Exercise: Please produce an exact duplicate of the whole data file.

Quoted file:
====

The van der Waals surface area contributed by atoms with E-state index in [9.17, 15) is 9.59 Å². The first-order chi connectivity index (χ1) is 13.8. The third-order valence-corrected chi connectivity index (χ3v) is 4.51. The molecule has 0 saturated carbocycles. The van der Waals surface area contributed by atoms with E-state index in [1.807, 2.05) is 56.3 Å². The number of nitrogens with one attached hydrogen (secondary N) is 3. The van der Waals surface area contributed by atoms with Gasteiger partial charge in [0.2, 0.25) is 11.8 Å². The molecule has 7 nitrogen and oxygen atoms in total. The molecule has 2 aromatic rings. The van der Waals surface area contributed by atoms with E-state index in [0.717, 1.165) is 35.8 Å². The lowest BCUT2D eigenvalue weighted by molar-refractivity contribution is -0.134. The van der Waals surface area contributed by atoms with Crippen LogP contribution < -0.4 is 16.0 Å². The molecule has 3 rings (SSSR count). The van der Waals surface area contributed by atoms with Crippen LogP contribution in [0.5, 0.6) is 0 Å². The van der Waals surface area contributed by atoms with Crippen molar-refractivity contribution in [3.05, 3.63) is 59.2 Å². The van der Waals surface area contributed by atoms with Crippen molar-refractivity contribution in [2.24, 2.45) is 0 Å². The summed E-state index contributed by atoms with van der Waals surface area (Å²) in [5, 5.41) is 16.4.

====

The van der Waals surface area contributed by atoms with E-state index in [9.17, 15) is 9.59 Å². The first-order chi connectivity index (χ1) is 13.8. The third-order valence-corrected chi connectivity index (χ3v) is 4.51. The molecule has 0 saturated carbocycles. The van der Waals surface area contributed by atoms with E-state index in [1.807, 2.05) is 56.3 Å². The number of nitrogens with one attached hydrogen (secondary N) is 3. The van der Waals surface area contributed by atoms with Gasteiger partial charge in [0.2, 0.25) is 11.8 Å². The molecule has 7 nitrogen and oxygen atoms in total. The molecule has 2 aromatic rings. The van der Waals surface area contributed by atoms with E-state index in [0.717, 1.165) is 35.8 Å². The lowest BCUT2D eigenvalue weighted by molar-refractivity contribution is -0.134. The van der Waals surface area contributed by atoms with Crippen LogP contribution < -0.4 is 16.0 Å². The molecule has 3 rings (SSSR count). The van der Waals surface area contributed by atoms with Crippen LogP contribution in [0.5, 0.6) is 0 Å². The van der Waals surface area contributed by atoms with Crippen molar-refractivity contribution in [3.05, 3.63) is 59.2 Å². The van der Waals surface area contributed by atoms with Crippen molar-refractivity contribution in [2.24, 2.45) is 0 Å². The summed E-state index contributed by atoms with van der Waals surface area (Å²) in [5, 5.41) is 16.4.